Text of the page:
By the Georgian era, Newgate was in need of overhaul and expansion. The designs of George Dance were chosen and construction began in 1770. The Gordon Riots of 1780 all but destroyed the prison, but reconstruction was finally complete in 1782. The style was architecture terrible, a French-based design that was supposed to render prison so repulsive as to deter criminal behavior. Newgate was basically a large, hulking rectangle of thick, reinforced walls, with few windows, with its interior subdivided into three sections built around central courtyards. Accommodations were available for 300 men, with separate quarters for 100 debtors and 60 women. Prison reform advocate John Howard was initially impressed:

john howard quote

In reality, the new design, with its Common area for the poor and State area for the wealthy, was further subdivided into various chambers and cellars to house debtors and felons, both male and female. Basic incarceration was free in the Common area at Newgate, but that came with a hidden cost: infrequent food, appalling sanitation, and rampant over-crowding. Doctors refused to visit the ill unless mandated by court or paid handsomely. Wealthy prisoners, however, were limited in comfort only by their purses.

“Political prisoners and wealthy felons were expected to pay exorbitantly for food, wine and fuel but enjoyed unlimited visits and other privileges. One of them married twice during his forty years awaiting trial and sired ten children.”

It took little time to realize the positive outlook desired by Howard was nowhere near the reality of Newgate. Because the prisoners were allowed to essentially manage themselves. they developed their own methods of provoking sympathy from visitors in the form of food, drink, and even money. The more enterprising developed methods to collaborate in court in pursuit of favorable verdicts and sentences: forgers drafted appeal notices and petitions for financial support from the Bank of England, and those in danger of transport conspired and refused the Royal Pardon that would send them to Australia.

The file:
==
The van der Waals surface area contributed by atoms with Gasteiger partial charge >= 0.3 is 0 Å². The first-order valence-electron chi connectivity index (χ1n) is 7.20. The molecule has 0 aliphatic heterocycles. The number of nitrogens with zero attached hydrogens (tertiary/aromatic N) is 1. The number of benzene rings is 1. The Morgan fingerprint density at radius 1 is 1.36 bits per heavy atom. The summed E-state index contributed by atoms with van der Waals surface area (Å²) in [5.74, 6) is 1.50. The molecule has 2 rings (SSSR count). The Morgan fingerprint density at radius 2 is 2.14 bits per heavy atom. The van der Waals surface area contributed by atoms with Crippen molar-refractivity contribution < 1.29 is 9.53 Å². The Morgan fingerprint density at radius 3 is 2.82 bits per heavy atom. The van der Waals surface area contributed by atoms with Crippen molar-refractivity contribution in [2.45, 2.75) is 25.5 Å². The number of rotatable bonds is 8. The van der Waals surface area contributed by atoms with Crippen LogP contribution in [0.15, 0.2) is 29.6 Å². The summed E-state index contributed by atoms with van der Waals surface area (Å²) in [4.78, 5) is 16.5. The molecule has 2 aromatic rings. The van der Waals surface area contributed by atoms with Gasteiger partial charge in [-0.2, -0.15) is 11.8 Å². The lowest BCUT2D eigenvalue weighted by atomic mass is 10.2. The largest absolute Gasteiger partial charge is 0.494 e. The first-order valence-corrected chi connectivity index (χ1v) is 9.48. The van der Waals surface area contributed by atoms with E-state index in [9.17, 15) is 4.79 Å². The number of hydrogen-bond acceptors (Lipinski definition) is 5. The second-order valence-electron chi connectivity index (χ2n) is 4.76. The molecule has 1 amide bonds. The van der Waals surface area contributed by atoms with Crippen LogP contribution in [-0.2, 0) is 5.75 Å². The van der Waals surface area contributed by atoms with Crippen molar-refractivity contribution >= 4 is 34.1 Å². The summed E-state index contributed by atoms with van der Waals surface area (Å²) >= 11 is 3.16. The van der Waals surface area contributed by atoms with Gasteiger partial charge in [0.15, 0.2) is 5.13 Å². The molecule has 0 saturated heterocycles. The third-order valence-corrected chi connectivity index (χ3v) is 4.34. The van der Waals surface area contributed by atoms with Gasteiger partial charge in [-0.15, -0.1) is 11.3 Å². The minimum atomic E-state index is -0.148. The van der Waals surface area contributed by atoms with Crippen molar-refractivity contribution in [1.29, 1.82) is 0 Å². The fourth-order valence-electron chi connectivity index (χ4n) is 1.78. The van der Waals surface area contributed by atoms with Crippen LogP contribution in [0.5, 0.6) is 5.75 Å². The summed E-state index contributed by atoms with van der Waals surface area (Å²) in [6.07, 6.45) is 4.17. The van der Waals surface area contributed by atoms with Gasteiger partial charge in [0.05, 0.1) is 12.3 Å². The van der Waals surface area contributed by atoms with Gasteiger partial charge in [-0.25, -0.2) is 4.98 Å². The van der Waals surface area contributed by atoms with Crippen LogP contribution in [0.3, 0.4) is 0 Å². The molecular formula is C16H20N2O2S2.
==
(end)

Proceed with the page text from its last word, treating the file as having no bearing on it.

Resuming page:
Multiple reforms were attempted but met with little success. Acts in 1774, 1784, and 1791 established rules for cleanliness and adequate ventillation, classification of prisoners, and regular visitation and inspection of prisons, respectively. All were unenforced. Reformer Elizabeth Fry wrote in an 1813 letter:

“I have lately been twice to Newgate to see after the poor prisoners who had poor little infants without clothing, or with very little and I think if you saw how small a piece of bread they are each allowed a day you would be very sorry.”

But few were sorry. Few concerned themselves with what went on behind the monstrous walls. That is, until the public executions occurred. Those evoked a macabre interest in the public, and unfortunately, the end result for most housed in the Common area was rarely freedom; it was more often death, whether by disease or nubbing, from the nubbing cove manning the nubbing cheat.

An Execution Outside Newgate Prison, 19th century, by Thomas Rowlandson, ca. 1805-1810, via Museum of London.

An Execution Outside Newgate Prison, 19th century, by Thomas Rowlandson, ca. 1805-1810, via Museum of London.

Nubbing (verb)

Hanging.
Nubbing cheat: the gallows.
Nubbing cove: the hangman.

 

The Story of John Howard Prison Reformer yields bounteous information on prison conditions.
•The quote about political and wealthy prisoners was by Stanley Jackson in his book, The Old Bailey.
•Elizabeth Fry can be studied through her own words, in the Memoir of the Life of Elizabeth Fry.
•Fascinating information on English prisons, and Newgate specifically for this post, can be found at London Lives.
•Slang definitions from 1811 Dictionary of the Vulgar Tongue.